On Silence and Solitude

AloneSolitude is sustenance: food for the deprived self. We enter solitude for many reasons: to rest…, to hear the sound of our voice, to nurture our creative energies…

Florence Falk, On My Own: The Art of Being a Woman Alone.

It’s early afternoon and I sit at my computer, ready to write.  My house is silent. The boys have returned to their dad’s house. There’s no TV or radio in the background, no music playing. It’s absolutely quiet, calm, peaceful. And I love this, both the silence and the solitude. It’s something I crave.

It sometimes takes me by surprise how much I like solitude. I always think of myself as being at the far end of the extrovert scale. I love getting together with friends, meeting new people, and attending parties. I’m perfectly comfortable speaking out at a meeting or making a presentation. I quite like being in the spotlight. But when I find myself alone, when I have a few days off, as I do this week, I am perfectly happy to curl up on my couch and read, or spend an hour writing in my journal, or take the time to clean an overflowing closet. I am happy in my own company. And there are gifts for me in solitude and silence.

Beach finds

After a couple of quiet days, I feel a sense of peace. Silence and solitude, for me, are restorative. And as I live in that quiet space, I begin to hear my writing voice more clearly.  I’m puttering, and reading, and journaling, and ideas start to percolate. I should write about this, I think, and soon sentences are composing themselves in my head. And then, new ideas arrive, for new pieces of writing, and I get to a place where I have to sit down and start writing.


I’ve been thinking about silence and solitude as I’ve been reading Susan Cain’s book, Quiet: The Power of Introverts in a World that Can’t Stop Talking. Why, you might ask, would a self-described extrovert pick up such a book?  I can be the girl in the book’s title who can’t stop talking. But I’m also somebody who needs quiet to find balance in my life and to access my creativity.

Alone3Nonetheless, it came as a surprise to discover that I might not be quite the extrovert I’d always imagined.  Yes, I can be right in the middle of it at a party, and I will probably never learn to think before I speak, and nobody has ever called me soft-spoken. But I love the act of writing, and I love expressing myself through writing. And I have my hermit tendencies, embracing long stretches of alone time. Susan Cain calls people like me “ambiverts.”

SanddollarAnd all of this got me wondering about my fellow bloggers. At once we choose to express ourselves through writing, and probably need a fair bit of solitude in order to get that writing done, and yet we also write as a way to generate conversation, to generate a sense of community. We may produce in silence, in solitude, but we want neither in return. Ultimately, we are looking for interaction. And many of us spend at least as much time, and often much more, buzzing around the blogosphere, visiting other blogs, conversing with other writers. We are an interesting breed.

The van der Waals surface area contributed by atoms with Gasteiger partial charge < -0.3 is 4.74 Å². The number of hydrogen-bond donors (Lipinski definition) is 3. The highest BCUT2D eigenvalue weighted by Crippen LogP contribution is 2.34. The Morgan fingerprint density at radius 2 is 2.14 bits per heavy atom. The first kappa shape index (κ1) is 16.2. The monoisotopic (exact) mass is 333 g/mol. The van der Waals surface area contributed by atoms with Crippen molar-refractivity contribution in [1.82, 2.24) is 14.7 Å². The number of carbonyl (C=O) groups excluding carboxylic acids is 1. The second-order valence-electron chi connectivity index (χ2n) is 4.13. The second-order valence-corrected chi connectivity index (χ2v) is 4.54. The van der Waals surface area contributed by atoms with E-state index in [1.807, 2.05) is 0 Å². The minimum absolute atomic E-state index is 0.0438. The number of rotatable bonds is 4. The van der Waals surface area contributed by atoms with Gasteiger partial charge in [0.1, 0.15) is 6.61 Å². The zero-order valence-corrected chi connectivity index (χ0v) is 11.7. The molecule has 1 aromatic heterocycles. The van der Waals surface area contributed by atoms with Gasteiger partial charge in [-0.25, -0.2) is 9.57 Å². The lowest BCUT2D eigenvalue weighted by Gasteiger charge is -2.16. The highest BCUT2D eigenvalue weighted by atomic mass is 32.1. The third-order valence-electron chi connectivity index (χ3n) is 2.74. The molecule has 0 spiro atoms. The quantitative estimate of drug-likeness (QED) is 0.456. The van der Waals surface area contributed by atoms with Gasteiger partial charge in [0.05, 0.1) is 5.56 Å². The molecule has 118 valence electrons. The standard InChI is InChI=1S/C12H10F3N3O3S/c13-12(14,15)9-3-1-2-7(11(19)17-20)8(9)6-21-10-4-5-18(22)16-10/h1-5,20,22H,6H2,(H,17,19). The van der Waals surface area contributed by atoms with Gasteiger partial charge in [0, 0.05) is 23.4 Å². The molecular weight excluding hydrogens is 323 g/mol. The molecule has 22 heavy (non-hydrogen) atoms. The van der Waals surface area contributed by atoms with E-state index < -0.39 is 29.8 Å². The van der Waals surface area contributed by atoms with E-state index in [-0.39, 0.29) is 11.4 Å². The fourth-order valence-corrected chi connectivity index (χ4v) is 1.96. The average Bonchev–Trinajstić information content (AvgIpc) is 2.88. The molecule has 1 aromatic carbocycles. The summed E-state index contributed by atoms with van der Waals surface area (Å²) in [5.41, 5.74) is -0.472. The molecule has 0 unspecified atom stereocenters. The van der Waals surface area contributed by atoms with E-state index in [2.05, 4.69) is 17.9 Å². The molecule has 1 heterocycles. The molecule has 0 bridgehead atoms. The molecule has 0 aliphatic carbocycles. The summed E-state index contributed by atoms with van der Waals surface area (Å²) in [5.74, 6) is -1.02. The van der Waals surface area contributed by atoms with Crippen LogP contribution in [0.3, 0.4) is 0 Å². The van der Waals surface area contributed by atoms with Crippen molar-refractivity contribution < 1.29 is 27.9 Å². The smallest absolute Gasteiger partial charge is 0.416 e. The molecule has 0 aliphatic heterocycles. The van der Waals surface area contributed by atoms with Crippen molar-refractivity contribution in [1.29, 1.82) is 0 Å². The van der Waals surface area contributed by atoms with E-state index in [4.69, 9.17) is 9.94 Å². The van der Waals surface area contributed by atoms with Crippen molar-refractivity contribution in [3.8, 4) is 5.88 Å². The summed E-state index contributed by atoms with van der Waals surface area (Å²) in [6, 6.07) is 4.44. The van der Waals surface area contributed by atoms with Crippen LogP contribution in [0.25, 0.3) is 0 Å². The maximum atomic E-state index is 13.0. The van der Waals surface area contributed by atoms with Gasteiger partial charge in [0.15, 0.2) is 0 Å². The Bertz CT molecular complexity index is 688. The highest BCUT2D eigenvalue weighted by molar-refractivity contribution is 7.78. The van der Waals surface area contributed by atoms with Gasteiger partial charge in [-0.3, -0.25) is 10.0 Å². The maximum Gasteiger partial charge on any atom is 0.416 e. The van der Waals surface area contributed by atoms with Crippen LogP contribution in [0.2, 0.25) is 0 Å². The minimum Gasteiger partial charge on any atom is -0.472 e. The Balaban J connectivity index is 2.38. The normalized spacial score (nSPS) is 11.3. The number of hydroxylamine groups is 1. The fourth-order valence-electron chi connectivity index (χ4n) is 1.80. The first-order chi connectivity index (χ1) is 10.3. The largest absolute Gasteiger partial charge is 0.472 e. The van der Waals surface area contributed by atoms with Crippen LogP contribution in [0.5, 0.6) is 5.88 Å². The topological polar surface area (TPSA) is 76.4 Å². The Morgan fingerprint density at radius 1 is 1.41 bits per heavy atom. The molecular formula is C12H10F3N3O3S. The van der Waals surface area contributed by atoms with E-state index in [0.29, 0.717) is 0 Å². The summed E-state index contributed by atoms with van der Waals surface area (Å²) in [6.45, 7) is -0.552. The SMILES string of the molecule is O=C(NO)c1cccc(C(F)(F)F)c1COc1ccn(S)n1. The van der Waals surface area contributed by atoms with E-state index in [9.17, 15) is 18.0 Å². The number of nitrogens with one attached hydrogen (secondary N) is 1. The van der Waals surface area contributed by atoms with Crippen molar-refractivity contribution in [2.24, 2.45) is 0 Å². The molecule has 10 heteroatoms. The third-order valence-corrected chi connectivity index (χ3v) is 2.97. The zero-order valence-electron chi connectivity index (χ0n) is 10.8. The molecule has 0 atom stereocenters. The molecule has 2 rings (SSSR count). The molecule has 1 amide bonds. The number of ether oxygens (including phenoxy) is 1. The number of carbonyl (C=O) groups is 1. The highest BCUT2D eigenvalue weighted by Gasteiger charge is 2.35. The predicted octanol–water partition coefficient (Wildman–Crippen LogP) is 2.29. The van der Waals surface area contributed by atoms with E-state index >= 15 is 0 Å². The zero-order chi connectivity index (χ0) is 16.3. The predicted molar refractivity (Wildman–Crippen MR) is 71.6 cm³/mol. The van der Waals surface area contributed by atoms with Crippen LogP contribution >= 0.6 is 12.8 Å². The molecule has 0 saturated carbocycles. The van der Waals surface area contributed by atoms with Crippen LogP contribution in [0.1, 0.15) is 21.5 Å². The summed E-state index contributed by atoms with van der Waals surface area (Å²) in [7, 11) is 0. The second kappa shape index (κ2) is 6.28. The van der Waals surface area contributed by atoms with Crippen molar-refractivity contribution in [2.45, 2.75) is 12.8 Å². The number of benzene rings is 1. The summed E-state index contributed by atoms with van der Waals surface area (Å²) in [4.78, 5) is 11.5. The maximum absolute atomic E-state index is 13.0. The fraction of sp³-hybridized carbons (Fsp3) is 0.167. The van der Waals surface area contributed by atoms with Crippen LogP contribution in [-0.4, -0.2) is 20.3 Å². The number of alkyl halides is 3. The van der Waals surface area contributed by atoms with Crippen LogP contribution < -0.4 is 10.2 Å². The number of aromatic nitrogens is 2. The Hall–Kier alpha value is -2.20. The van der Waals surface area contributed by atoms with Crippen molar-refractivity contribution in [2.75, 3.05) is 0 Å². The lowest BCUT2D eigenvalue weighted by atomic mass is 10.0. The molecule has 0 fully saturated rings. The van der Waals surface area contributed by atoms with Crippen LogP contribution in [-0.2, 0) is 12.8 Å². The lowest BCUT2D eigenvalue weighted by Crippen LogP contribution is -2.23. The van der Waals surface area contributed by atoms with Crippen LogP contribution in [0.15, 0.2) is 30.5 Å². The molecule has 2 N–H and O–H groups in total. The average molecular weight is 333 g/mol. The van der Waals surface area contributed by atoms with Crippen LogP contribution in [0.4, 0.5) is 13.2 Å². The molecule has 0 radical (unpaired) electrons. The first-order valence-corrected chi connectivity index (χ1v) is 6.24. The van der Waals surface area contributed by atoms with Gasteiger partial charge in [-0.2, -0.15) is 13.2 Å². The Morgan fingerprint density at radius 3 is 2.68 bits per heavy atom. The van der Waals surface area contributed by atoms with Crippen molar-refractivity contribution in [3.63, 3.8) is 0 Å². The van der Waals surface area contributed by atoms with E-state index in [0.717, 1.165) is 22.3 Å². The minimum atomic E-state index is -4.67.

Where do you fall on the introvert – extrovert scale? What is it that motivates you to keep a blog?


About Sally

Poet, seeker, author, mom. Celebrating the beauty and mystery that surrounds us and learning to trust in the journey.
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38 Responses to On Silence and Solitude

  1. kingmidget says:

    I’ve always considered myself an introvert. Give me an intense one-on-one conversation about anything and everything as opposed to being in the “center of the party.” Every time I’ve ever taken the Myers-Briggs personality test, it’s confirmed my introversion. So, why do I blog? My current blog began as my third attempt to make a go of this blogging idea. It’s lasted much longer and been more “successful” than any of my prior attempts. But what is that “success” — it has more to do with me than with my readers. I’ve been able to find a way to express my feelings on a range of topics, to share things about myself in an environment that is remarkably supportive. My youngest son expressed something last night that I find amazing. He is working on an essay that will be part of an application for a scholarship to help fund his trip to Israel this summer. He had to write about why he wants to go to Israel. He has three reasons and, in his words, the paragraph covering the second reason was the most difficult thing he’s ever had to write. He expressed amazement at people who can put their feelings into words on the paper.
    What does that all have to do with blogging? I told him that writing is about practice. But, there’s this as well. A few years ago, something happened in my personal life — actually several somethings happened. Those somethings taught me the value of communication. Open and complete communication. So, why do I blog? Two reasons. To practice the art of writing. To practice the art of communication. Feelings and thoughts.

    • I agree with you that blogging is excellent writing practice and that it builds up those writing muscles so that we can tackle an ever-widening range of topics. I hadn’t really thought before about using blogging as an avenue to accessing a more comprehensive set of communication tools. How great that your son is engaged enough to really sweat over that essay! I hope he wins the scholarship!

  2. I loved getting lost in your dreamy photos and contemplative words.
    I’m an introverted extrovert, much like you. I love to perform, and have been doing so since I was five years old. I am comfortable standing at the head of a volatile boardroom table, or at the front of a crowded auditorium. But I require quiet and solitude more than limelight. And when it happens that the balance between my introverted and extroverted selves becomes skewed to the ex, the results aren’t to my benefit.
    I enjoy blogging. I used to blog almost daily, but I discovered it was much like performing almost daily. Twice – sometimes three times – per week is plenty. It keeps me thinking outside my introvert’s by-the-book shell, and exercising my extrovert’s improvisational muscles between shows.

    • It’s interesting the way we show up in the world, isn’t it? I’m fascinated that we can, at once, enjoy the spotlight and crave solitude. What is really great is that you know what you need, and work to ensure the balance. As for your comments about blogging, I’ve never thought about it in terms of being a performance, but you’re right. It does feel a bit like that for me too. What kind of shows do you do?